Another study conducted by Harvard Graduate School of Education found that parents and how involved they were was also a big factor that affects student success in school.
- Family involvement equals success no matter the age of the child
- Parents who model learning behaviors encourage the same behavior in their children
- Reading to children promotes early literacy success
Communication Between School and Parents
In a recent article on CNN, Todd Rogers, Lucas Coffman and Peter Bergman, look at a wide variety of studies and models to find that parental involvement does equal success. Examples include:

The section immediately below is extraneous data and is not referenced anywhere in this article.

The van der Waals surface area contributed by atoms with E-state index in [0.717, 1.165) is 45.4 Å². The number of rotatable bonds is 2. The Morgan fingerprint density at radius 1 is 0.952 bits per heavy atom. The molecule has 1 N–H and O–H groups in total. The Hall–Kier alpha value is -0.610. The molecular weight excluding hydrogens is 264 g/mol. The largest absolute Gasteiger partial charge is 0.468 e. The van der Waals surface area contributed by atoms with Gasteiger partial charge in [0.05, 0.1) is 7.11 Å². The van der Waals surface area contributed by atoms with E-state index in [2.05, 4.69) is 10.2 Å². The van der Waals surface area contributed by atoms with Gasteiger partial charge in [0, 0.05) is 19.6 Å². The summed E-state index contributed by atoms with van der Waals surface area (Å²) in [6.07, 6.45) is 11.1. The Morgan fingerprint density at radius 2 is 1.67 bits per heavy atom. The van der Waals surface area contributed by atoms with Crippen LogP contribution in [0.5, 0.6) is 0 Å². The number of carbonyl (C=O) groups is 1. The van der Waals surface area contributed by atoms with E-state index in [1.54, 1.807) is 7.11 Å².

- In one field experiment, parents of children in a low income area of Los Angeles were sent text messages when a child missed an assignment. This caused an increase in the number of completed assignments that equaled that of "high-performing charter schools." It also improved students' overall performance.
- James Berry of Cornell University found that in India, paying parents if students' literacy improved had a significant, positive impact on the literacy rate among students.
- A Harvard study found that when teachers in a Boston middle school phoned parents in the evening and updated them on their children's performance, class disruptions decreased by 25 percent and overall homework assignment completion increased by 40 percent.